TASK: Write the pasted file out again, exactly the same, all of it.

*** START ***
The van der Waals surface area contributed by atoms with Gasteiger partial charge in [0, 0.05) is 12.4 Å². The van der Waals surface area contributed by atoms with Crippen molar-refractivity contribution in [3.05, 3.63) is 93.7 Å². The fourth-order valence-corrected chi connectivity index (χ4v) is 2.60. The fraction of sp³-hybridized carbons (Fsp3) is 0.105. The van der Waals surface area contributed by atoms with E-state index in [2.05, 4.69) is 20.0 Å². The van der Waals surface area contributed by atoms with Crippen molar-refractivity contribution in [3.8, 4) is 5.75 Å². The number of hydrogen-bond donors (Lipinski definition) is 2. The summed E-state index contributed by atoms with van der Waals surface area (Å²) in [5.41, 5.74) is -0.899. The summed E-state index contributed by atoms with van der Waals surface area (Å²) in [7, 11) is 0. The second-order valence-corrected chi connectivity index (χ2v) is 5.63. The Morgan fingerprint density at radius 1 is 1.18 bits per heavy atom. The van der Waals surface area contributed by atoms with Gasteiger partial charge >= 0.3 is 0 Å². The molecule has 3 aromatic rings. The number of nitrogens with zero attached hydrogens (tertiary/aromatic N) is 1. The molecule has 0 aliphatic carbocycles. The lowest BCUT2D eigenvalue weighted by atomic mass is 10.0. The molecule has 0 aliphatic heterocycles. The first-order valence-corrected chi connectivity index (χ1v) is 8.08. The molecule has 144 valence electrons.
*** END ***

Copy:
The van der Waals surface area contributed by atoms with Gasteiger partial charge in [0, 0.05) is 12.4 Å². The van der Waals surface area contributed by atoms with Crippen molar-refractivity contribution in [3.05, 3.63) is 93.7 Å². The fourth-order valence-corrected chi connectivity index (χ4v) is 2.60. The fraction of sp³-hybridized carbons (Fsp3) is 0.105. The van der Waals surface area contributed by atoms with E-state index in [2.05, 4.69) is 20.0 Å². The van der Waals surface area contributed by atoms with Crippen molar-refractivity contribution in [3.8, 4) is 5.75 Å². The number of hydrogen-bond donors (Lipinski definition) is 2. The summed E-state index contributed by atoms with van der Waals surface area (Å²) in [5.41, 5.74) is -0.899. The summed E-state index contributed by atoms with van der Waals surface area (Å²) in [7, 11) is 0. The second-order valence-corrected chi connectivity index (χ2v) is 5.63. The Morgan fingerprint density at radius 1 is 1.18 bits per heavy atom. The van der Waals surface area contributed by atoms with Gasteiger partial charge >= 0.3 is 0 Å². The molecule has 3 aromatic rings. The number of nitrogens with zero attached hydrogens (tertiary/aromatic N) is 1. The molecule has 0 aliphatic carbocycles. The lowest BCUT2D eigenvalue weighted by atomic mass is 10.0. The molecule has 0 aliphatic heterocycles. The first-order valence-corrected chi connectivity index (χ1v) is 8.08. The molecule has 144 valence electrons.